in excess of $100 million, and billions in current outstanding reserves. With the Australian premium pool struggling to cover the quantum of current
claims activity, Insurers’ profitability has suffered to the extent that current pricing and capacity models have become unsustainable. This has forced
Insurers to take corrective action, which includes:
- Reduced capacity (Insurers scaling back the limits they are willing to provide)
- Increased deductible structures (Increase predominantly of Securities entity claim excess levels)
- Increased premium rates (we are seeing an average increase on premiums of 50-70%, with some increases being up to 400% on non-preferred risks)
- Insurers not willing to attach at a low position, we are seeing Insurers be hesitant in attaching to a new piece of business below $60million. The average settlement on a securities class action is approximately $50million and therefore they do not want to deploy capacity below this level, this is constantly increasing.
“Is the market expected to shift anytime soon?”
A major Insurer of D&O globally released a report last week stating that a 300% correction in premium was required in the Australian market in order
to keep their portfolios sustainable and be around to provide capacity to Directors in the future. The hardening of the market could be endured for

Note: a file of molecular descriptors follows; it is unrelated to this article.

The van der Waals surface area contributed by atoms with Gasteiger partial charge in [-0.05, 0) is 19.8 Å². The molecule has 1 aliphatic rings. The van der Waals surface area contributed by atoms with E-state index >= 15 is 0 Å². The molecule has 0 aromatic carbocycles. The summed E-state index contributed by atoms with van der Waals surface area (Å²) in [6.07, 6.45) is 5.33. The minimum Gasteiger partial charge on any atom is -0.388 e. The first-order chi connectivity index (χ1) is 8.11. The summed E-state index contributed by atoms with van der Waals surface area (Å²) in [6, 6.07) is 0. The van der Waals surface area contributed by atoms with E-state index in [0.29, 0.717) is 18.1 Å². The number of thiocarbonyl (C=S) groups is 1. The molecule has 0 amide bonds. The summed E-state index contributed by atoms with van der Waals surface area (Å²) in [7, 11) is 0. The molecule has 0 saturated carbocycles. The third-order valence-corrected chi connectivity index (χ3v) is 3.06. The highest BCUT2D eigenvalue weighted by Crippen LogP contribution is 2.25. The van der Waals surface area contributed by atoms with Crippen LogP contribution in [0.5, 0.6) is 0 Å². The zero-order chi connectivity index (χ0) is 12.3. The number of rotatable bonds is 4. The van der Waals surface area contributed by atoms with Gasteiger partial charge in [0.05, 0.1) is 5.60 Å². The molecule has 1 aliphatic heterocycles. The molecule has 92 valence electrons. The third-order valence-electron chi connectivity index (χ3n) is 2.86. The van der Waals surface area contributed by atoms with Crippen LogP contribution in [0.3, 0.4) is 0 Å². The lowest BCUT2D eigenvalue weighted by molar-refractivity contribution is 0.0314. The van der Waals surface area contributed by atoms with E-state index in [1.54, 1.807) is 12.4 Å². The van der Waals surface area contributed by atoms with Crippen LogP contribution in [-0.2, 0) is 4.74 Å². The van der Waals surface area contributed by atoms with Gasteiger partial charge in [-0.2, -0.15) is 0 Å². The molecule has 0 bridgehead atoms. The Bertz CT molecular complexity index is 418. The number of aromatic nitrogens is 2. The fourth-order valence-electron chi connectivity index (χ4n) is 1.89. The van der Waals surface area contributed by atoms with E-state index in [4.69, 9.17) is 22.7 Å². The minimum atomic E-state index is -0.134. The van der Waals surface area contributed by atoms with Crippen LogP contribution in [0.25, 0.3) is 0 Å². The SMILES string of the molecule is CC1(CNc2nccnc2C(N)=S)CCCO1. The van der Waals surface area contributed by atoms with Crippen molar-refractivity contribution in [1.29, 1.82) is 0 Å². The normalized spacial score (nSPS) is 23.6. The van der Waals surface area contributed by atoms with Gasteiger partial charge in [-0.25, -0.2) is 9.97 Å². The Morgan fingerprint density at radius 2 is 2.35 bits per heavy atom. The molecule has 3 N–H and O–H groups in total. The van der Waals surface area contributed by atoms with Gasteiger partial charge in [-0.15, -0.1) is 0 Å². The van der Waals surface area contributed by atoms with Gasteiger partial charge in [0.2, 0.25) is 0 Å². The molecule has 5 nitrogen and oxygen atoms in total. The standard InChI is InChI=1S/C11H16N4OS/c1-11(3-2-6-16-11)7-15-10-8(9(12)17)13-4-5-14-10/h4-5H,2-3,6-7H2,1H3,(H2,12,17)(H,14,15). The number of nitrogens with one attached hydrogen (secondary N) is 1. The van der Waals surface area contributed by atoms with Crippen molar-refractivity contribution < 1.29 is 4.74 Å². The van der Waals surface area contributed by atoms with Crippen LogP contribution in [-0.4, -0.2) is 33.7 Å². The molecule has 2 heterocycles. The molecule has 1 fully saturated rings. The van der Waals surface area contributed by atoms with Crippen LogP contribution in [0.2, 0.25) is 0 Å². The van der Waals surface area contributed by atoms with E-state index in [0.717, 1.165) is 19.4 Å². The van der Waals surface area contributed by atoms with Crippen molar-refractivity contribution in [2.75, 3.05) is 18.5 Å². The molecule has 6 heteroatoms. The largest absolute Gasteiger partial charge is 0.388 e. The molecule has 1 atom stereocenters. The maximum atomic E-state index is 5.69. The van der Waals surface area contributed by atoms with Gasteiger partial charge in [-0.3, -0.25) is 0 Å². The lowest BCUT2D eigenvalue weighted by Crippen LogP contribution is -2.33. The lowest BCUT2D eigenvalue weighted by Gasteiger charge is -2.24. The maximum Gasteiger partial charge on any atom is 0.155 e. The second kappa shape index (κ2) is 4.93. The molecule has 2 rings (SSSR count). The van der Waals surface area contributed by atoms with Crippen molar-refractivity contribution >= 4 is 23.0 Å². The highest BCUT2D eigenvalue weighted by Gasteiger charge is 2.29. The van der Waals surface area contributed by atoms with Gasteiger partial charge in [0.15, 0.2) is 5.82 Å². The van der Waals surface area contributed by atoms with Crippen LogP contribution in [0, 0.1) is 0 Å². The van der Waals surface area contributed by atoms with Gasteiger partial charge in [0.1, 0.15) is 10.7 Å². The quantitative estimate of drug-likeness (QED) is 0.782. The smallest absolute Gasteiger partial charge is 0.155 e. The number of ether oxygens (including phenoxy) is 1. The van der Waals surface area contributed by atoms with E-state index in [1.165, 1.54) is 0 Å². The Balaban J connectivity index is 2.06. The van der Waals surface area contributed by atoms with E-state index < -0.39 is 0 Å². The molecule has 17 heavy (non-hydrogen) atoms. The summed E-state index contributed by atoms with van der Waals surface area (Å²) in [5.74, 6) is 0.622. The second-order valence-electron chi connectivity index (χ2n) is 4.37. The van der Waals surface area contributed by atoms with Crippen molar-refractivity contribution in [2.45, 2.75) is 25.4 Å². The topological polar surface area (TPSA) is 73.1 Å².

an extended period.
“What is required for the submission?”
You will receive an extensive checklist of information that Insurers are looking for to provide capacity. This allows you to understand the mindset underwriters
are taking when analysing D&O risk, and the selective process they are taking when deploying capacity.
“How can you secure the best premium?”
Whilst the Insurance market is in a hard state, GSA are undertaking extensive marketing exercises of both Prospectus Liability and D&O Insurance submissions
to ensure that we are securing the optimum result for clients. This will include approaching all local markets who have the product and capacity in
this class and also utilising our London broker to access the Lloyds and Company markets based in that region.
To secure an optimum premium, the initial conversation with your broker should start when the planning begins. As above, the additional time allows for
greater ability to prepare the document and a better financial outcome by including the premium into the budget.
GSA would also recommend meeting with prospective Insurers to take them through the investor presentation and PDS. This helps the Underwriter to gain a
greater level of understanding and comfort around the risk. This can result in sharper pricing and increased cover.
It is important to have an experienced broker who will ensure you are properly covered. While the focus of this article has looked pre-IPO, the entire insurance risk management program needs to be ready for public company scrutiny post-IPO.
If you have more questions, speak to Ryan Neary.
Ryan Neary has assisted multiple companies domiciled both locally and overseas, who have listed.